My only two issues were that a lot of people and places and things had similar sounding names, so it was hard to keep apart – but there was a glossary in the back!  My other issue is why in the world, Neva, the main character who really is brave and resourceful and motivated and independent – would practically jump into bed with a jackass that lied and tried to keep her prisoner.  She seemed so much better than that!  (Note: only some kissing and horns stroking actually occured).  Oh…maybe the cover too- loved it, loved a glimpse of the city, but since Neva’s hair is long, where are her horns!! It was shorn when she was human to hide her ears!

I know I am supposed to focus on sharing my favorite quotes – but honestly I didn’t find many quotable passages.  A HUGE strength of the book was the consistently solid writing and it did not need purple prose to make it interesting or readable!  Nothing broke the flow of story for me and I loved the book for that reason!

So here are my favorite *spoiler free* memorable moments:

  • A time when Neva unleashed her inner power at a mountain in a very Alina Starkov-ish way, with the sun setting and the snow glowing orange – I cheered when she brought down an avalanche
  • A moment when Neva saw her mother’s ghost – a gift from the god of death – and while a little creepy, the ghost told Neva that she was “strong, powerful, and dangerous”
  • All the times that a hard-@$$ weapons master helped Neva, and the reasons she gave for doing so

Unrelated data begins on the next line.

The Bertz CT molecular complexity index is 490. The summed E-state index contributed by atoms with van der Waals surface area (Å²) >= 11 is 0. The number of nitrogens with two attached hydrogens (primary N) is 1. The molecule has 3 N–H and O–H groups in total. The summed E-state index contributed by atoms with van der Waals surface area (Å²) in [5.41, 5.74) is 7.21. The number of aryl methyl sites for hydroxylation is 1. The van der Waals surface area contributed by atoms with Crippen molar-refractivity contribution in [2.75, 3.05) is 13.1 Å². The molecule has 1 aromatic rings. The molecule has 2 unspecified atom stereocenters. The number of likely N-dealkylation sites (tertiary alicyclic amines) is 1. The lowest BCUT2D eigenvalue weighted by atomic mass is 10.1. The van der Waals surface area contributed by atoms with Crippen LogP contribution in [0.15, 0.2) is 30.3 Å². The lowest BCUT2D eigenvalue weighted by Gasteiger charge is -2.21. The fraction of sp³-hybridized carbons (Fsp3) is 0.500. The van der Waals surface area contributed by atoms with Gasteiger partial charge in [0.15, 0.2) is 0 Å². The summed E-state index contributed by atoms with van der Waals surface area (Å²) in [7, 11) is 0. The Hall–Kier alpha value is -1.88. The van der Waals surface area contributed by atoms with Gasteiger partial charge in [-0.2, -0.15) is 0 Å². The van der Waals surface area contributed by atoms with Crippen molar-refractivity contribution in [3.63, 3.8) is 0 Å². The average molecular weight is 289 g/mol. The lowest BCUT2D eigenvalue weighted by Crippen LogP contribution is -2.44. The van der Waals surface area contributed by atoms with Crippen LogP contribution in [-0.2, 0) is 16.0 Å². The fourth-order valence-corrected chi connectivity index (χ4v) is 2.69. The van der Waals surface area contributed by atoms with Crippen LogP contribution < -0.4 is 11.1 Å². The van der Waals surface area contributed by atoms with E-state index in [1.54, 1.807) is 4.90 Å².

• The scene with my shippable couple – Neva and Emiliand – where they are practice fighting and having a conversation about being different breeds
  • And my favorite: the scene where Neva’s family and inner circle of thieves totally accepts her and Neva just feels so loved.  I had all the warm fuzzles for those people❤❤❤

I definitely can not wait for book two.  The clan battle is going to heat up and I hope Emiliand comes back, I just shipped that so hard.  I actually liked Neva’ s character which is rare for me in YA books and I want her to have an alliance – and romance? With someone who loves and fights for her, not imprisons her.

I also really hope for a Monazhi related prequel story at some point, the chapter intros weren’t enough!

Now that I have saved about the book forever – here is the link to the rest of the tour! I hope you will check out the other hosts!

TOUR SCHEDULE: Born at Dawn (Da’Valia Trilogy) by Christina Davis

About the author:

Christina_Davis